- Text Analysis
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To Carrie [Miner
Sherwood], Elsie Cather, and
; ; copy at
Has to write a shared letter because of inflamed tendon, reason she did not come to for Christmas. Is trying to avoid surgery and trying to avoid hospital until after Christmas by resting the hand as much as possible. Doctors say it is a common problem among people who do repetitive small movements of the hand, and since she writes by hand she is subject to it. Hopes they understand why she can't travel. The last straw, putting the hand completely out of commission, was autographing 520 copies of a special edition of . [signed for her by "B," Sarah Bloom] W. S. C. [Stout #1511]
To Roscoe Cather, ;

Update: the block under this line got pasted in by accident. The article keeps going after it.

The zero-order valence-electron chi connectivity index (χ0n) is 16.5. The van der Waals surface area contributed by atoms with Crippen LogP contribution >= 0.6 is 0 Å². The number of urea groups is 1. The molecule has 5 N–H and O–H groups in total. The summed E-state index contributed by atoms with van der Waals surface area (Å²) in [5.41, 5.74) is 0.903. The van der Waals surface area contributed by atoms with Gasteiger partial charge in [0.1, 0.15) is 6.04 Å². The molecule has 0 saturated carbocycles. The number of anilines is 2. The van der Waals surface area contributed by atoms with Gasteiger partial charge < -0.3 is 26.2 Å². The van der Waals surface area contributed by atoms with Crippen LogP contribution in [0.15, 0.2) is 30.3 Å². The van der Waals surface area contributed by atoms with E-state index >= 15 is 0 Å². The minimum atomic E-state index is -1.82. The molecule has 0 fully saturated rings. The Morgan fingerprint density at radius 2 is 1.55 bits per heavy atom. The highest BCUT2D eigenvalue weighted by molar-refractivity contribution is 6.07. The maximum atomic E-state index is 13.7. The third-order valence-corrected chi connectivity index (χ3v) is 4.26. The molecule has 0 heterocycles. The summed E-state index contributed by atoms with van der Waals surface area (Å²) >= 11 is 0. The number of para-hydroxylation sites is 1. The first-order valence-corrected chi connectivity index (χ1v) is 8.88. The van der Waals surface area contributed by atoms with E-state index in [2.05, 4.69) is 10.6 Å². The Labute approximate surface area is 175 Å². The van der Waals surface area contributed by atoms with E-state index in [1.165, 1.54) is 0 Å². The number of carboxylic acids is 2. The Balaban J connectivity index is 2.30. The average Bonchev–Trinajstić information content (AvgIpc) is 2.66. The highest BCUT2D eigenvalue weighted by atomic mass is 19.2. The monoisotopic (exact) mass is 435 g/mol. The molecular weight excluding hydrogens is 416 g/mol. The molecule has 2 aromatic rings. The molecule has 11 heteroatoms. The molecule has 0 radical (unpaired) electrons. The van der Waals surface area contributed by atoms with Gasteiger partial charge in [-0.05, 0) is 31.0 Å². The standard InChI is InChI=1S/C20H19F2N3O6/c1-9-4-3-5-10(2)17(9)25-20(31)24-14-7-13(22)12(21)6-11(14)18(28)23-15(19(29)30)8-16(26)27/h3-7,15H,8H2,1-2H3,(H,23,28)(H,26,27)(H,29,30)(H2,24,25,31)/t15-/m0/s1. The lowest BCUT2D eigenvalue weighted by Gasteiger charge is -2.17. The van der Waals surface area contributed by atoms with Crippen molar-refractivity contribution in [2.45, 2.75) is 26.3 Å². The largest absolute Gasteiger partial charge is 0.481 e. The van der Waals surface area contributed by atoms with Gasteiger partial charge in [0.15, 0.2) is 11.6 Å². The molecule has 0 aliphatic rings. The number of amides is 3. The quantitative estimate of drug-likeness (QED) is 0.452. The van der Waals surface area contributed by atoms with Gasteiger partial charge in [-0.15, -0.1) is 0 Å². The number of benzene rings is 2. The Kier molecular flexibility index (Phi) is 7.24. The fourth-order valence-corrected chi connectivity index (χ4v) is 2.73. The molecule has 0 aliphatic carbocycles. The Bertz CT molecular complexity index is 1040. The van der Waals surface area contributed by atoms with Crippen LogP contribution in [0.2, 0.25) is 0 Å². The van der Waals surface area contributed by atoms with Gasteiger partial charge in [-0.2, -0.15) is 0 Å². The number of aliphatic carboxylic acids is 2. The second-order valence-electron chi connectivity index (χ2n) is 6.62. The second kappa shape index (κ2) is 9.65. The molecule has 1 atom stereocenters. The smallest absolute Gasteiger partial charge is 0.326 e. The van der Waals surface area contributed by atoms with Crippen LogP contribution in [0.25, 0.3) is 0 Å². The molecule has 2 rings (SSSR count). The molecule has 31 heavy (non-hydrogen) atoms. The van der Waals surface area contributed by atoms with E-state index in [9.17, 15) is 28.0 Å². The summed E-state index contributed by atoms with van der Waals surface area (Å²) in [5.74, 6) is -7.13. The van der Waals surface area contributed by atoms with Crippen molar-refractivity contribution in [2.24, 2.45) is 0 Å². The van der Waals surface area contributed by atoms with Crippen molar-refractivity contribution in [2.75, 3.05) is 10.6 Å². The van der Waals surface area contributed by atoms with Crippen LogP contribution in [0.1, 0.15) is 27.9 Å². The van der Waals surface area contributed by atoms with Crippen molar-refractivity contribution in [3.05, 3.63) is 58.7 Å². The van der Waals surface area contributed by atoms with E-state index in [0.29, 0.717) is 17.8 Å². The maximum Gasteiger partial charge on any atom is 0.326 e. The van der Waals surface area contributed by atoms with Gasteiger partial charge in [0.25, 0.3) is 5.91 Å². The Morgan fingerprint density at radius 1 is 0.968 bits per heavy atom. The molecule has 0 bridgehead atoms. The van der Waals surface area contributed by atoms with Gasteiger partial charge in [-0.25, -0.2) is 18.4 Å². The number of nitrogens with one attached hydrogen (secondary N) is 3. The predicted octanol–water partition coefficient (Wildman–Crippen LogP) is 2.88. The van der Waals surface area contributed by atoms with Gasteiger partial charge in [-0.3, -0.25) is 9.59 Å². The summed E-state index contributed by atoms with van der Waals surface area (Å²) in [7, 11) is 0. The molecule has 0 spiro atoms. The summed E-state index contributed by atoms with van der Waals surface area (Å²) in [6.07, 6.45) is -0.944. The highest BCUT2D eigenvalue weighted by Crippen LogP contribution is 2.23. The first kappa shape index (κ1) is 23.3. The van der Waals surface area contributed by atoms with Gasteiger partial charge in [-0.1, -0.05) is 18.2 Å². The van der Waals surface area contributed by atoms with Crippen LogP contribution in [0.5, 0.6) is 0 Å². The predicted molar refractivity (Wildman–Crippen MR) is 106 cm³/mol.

Has been meaning to write about the delightful events of recent days. Finally had a luncheon with Margaret, Virginia, and at Sherry's, and afterwards watched the full-color movie of the twins on that Edith took. None of the girls had seen the movie before, and it is absolutely splendid at capturing the atmosphere of the . Had attempted to make room for a lunch date on fairly short notice with Margaret two weeks ago, but Margaret responded to her telegram with regrets that she had a bridge party, and that refusal was a little painful. Upon seeing Margaret, though, forgot the pain and enjoyed her company. After all, Margaret couldn't have understood her time constraints or what it took for her to clear that day. It is good to be humbled with a refusal now and then. Hopes enjoyed the long lunch at Sherry's as she did. Loved seeing West Virginia again—such a personable young woman. Agrees with in admiring her naturalness and self-assurance. Such attributes are unusual in the younger generation and will stand out more as Virginia matures. Margaret is as dear as ever and was wearing a hat that reminded her of the hats Grandmother Boak kept in her trunk. Appreciated Roscoe's letter from , which she stuck in her copy of , even though she was not aware of when writing it. Thought Mrs. Garber was from , and did not know until Douglass told her that her grandmother was Spanish. Glad she did not know that, for she might have been tempted, like , to add a little exoticism to , which would have revealed her immaturity as a writer. By just capturing Mrs. Garber as she knew her, though, she did provoke some French critics to remark that the character was reminiscent of Spanish women. Mustn't stetch this letter out any further as her right hand is wrapped in a sling from an injury to the thumb tendon: signed 500 de luxe copies of the in three days. May have to retreat to the French Hospital so the nuns can tend to her. Is going to Yehudi's concert on December 2, though, even if she has to wrap her hand in a white scarf. So long. Does love his daughters, especially Margaret. Willie.